Today I finally read through the Nyberg Report on the cause of the banking crisis in Ireland. The report was released recently but doesn’t really contain anything that someone with a brain and a heartbeat didn’t already know. Hence I will not rehash the content as there are legions in Ireland already doing so.
Playing the blame game seems to be de riguer at the moment, we’re all frantically pointing the finger in a desperate attempt to assign blame to some faceless party for the mess we are in. It’s the bankers, the government, the developers, the regulator, the media, foreign banks, the EU, the ECB, Lehman Brothers who are at fault. However what you rarely will hear is that we the people living in Ireland (or at least the majority) are just as much at fault. Yes we had banks with unhealthy lending practices and we had a government who not only failed to prevent a crisis but who actually encouraged unsound financial practices but we also had people buying 1, 2, 3, 4 and more houses at inflated prices, we had people taking out 2nd & 3rd mortgages on the same property, we had the frenzy of buying a new car every time the year changed. We had people from lower & middle-income classes taking multiple foreign holidays. We had designer kitchens, designer luggage, designer clothing and designer weddings. We even had designer pets and designer pet accessories. Most of us basically went mad.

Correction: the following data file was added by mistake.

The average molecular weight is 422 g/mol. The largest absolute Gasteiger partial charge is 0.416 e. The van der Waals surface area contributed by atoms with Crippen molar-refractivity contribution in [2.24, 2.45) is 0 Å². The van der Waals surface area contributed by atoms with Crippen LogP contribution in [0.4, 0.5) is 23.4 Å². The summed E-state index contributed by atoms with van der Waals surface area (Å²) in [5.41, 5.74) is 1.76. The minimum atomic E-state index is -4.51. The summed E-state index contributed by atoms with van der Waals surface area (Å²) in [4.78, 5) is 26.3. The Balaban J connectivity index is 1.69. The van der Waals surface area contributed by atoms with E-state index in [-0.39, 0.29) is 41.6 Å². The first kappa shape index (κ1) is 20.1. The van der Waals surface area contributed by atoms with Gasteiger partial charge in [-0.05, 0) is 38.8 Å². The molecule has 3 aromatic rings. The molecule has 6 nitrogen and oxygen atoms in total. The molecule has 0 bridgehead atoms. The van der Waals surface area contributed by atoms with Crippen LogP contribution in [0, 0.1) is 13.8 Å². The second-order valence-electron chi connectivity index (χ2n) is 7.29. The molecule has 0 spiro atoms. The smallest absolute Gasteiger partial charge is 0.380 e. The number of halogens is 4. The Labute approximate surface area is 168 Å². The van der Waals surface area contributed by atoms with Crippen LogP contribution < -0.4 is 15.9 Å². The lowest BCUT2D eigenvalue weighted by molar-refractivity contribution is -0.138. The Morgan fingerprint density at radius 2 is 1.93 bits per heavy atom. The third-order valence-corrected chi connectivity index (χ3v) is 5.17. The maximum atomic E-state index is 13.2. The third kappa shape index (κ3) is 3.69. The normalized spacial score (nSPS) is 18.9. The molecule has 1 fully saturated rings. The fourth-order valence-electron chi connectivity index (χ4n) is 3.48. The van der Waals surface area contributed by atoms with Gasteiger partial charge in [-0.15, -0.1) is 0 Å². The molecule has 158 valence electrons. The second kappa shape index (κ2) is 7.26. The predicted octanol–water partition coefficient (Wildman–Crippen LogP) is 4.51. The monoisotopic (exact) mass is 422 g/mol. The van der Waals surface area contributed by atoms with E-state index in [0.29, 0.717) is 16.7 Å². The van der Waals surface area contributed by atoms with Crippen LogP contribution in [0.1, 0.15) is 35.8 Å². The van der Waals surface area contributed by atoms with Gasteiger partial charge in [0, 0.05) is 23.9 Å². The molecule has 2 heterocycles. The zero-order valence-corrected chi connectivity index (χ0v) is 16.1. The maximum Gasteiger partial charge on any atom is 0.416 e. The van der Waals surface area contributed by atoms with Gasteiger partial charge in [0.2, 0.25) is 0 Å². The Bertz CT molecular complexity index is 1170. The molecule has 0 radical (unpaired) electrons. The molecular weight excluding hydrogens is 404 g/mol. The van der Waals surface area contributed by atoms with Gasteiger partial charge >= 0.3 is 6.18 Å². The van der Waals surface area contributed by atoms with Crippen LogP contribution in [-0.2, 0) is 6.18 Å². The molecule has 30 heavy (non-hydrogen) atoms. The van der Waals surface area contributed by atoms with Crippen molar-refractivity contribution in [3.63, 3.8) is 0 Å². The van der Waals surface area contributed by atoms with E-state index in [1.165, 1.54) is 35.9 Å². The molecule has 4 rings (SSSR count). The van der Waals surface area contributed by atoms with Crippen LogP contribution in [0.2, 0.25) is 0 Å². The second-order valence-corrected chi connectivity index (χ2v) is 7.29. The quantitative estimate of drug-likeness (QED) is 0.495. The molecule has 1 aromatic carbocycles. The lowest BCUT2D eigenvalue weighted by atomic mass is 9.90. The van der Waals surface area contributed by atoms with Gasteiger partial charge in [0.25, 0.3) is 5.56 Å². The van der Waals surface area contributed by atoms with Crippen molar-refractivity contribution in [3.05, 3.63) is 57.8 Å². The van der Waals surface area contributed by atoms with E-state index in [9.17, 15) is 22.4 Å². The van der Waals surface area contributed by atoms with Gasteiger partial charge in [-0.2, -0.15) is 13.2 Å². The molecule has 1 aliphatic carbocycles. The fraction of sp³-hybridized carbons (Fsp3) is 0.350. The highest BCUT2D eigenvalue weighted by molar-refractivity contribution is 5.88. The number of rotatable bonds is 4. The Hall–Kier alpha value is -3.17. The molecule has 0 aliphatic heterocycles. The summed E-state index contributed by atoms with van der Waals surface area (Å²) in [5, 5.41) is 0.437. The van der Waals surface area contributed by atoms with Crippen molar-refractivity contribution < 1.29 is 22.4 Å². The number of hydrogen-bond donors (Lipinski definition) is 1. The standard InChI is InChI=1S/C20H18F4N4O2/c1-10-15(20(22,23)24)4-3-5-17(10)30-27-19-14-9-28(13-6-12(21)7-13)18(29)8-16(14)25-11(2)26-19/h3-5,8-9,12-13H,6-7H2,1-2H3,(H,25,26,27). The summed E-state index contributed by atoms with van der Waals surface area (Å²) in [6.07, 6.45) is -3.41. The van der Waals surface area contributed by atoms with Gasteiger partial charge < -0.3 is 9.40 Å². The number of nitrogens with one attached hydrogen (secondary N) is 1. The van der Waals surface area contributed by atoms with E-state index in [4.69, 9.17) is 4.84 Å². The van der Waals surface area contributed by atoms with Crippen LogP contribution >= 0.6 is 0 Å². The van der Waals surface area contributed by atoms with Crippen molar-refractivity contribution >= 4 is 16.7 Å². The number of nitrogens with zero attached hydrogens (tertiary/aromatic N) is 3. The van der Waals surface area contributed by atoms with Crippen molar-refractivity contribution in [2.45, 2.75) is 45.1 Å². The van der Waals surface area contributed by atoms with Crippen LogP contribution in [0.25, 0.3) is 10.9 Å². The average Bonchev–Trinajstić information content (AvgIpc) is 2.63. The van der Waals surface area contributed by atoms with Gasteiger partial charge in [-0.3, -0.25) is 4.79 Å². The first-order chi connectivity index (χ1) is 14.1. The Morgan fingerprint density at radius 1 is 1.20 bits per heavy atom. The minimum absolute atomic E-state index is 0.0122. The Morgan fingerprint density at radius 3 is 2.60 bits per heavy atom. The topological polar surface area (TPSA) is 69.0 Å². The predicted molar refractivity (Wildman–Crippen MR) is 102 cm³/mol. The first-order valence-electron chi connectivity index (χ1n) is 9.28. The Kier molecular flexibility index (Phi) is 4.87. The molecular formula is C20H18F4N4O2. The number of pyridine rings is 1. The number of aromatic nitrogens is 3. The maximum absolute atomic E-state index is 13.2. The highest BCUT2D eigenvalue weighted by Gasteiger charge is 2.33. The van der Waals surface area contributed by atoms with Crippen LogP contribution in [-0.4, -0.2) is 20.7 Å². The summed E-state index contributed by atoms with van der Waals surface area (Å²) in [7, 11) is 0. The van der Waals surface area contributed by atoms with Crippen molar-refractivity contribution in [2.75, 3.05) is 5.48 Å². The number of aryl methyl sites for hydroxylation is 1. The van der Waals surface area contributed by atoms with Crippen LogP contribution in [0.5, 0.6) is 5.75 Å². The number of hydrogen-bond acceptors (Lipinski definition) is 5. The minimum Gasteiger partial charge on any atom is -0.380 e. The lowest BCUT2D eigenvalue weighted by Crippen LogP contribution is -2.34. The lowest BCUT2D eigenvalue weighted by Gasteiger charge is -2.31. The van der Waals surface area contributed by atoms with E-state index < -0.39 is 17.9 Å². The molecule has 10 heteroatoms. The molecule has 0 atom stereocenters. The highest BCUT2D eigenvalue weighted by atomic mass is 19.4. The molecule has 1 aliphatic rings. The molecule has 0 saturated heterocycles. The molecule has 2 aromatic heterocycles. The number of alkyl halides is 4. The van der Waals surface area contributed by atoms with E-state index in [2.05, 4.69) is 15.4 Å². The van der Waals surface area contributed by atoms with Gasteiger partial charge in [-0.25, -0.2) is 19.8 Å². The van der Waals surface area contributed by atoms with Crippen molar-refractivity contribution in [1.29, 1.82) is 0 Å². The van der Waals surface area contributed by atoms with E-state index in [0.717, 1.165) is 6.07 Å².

Allthis was paid for with borrowed money. Not our own borrowed money but money that our banks borrowed abroad without actually applying logic to the feasibility of ever being able to repay it. And when the economic shit hit the financial fan we were way up the proverbial creek with not a paddle in sight.
However while reading the Nyberg report there was a paragraph on page 116 that really put the frighteners up me;
The result, as shown by the crisis itself, was that no effective brake on risk-taking existed for years.
It does not appear wholly unfair to propose that this is what may happen also in the future if
and when another new financial or banking paradigm appears. Many of the very reforms that
recently have been undertaken, at short notice, to shore up the functioning of the present
financial system could turn out, once again, to be ineffective.
And there you go. In spite of all the talking, report, and the endless stream of Primetime, Frontline, Vincent Browne broadcasts we have learned nothing….